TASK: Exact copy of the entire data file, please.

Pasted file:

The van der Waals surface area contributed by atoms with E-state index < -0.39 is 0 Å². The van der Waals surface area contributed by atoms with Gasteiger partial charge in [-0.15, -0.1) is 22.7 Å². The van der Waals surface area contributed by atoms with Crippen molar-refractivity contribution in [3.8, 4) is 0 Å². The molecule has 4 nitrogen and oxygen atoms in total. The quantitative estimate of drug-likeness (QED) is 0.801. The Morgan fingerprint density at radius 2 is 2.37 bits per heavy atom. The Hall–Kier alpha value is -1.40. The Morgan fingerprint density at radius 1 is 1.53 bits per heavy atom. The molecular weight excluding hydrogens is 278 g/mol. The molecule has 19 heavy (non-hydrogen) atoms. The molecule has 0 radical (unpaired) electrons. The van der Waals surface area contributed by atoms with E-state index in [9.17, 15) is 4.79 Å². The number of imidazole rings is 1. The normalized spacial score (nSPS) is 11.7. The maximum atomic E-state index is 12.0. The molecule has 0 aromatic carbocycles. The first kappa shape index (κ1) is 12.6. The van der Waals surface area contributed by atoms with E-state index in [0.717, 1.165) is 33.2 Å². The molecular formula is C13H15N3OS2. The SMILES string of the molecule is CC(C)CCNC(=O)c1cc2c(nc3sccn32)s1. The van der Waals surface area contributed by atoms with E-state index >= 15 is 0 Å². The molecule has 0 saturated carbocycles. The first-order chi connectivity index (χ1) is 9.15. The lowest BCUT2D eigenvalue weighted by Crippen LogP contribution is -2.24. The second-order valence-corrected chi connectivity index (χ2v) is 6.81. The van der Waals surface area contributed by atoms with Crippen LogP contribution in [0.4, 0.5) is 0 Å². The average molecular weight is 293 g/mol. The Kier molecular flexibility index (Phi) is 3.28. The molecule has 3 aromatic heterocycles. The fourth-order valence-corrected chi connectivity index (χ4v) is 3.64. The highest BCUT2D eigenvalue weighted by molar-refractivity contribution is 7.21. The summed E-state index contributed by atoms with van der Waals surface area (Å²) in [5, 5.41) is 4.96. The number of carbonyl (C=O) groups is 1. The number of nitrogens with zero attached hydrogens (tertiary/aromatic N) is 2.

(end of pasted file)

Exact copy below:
The van der Waals surface area contributed by atoms with E-state index < -0.39 is 0 Å². The van der Waals surface area contributed by atoms with Gasteiger partial charge in [-0.15, -0.1) is 22.7 Å². The van der Waals surface area contributed by atoms with Crippen molar-refractivity contribution in [3.8, 4) is 0 Å². The molecule has 4 nitrogen and oxygen atoms in total. The quantitative estimate of drug-likeness (QED) is 0.801. The Morgan fingerprint density at radius 2 is 2.37 bits per heavy atom. The Hall–Kier alpha value is -1.40. The Morgan fingerprint density at radius 1 is 1.53 bits per heavy atom. The molecular weight excluding hydrogens is 278 g/mol. The molecule has 19 heavy (non-hydrogen) atoms. The molecule has 0 radical (unpaired) electrons. The van der Waals surface area contributed by atoms with E-state index in [9.17, 15) is 4.79 Å². The number of imidazole rings is 1. The normalized spacial score (nSPS) is 11.7. The maximum atomic E-state index is 12.0. The molecule has 0 aromatic carbocycles. The first kappa shape index (κ1) is 12.6. The van der Waals surface area contributed by atoms with E-state index in [0.717, 1.165) is 33.2 Å². The molecular formula is C13H15N3OS2. The SMILES string of the molecule is CC(C)CCNC(=O)c1cc2c(nc3sccn32)s1. The van der Waals surface area contributed by atoms with E-state index >= 15 is 0 Å². The molecule has 0 saturated carbocycles. The first-order chi connectivity index (χ1) is 9.15. The lowest BCUT2D eigenvalue weighted by Crippen LogP contribution is -2.24. The second-order valence-corrected chi connectivity index (χ2v) is 6.81. The van der Waals surface area contributed by atoms with Crippen LogP contribution in [0.4, 0.5) is 0 Å². The average molecular weight is 293 g/mol. The Kier molecular flexibility index (Phi) is 3.28. The molecule has 3 aromatic heterocycles. The fourth-order valence-corrected chi connectivity index (χ4v) is 3.64. The highest BCUT2D eigenvalue weighted by molar-refractivity contribution is 7.21. The summed E-state index contributed by atoms with van der Waals surface area (Å²) in [5, 5.41) is 4.96. The number of carbonyl (C=O) groups is 1. The number of nitrogens with zero attached hydrogens (tertiary/aromatic N) is 2.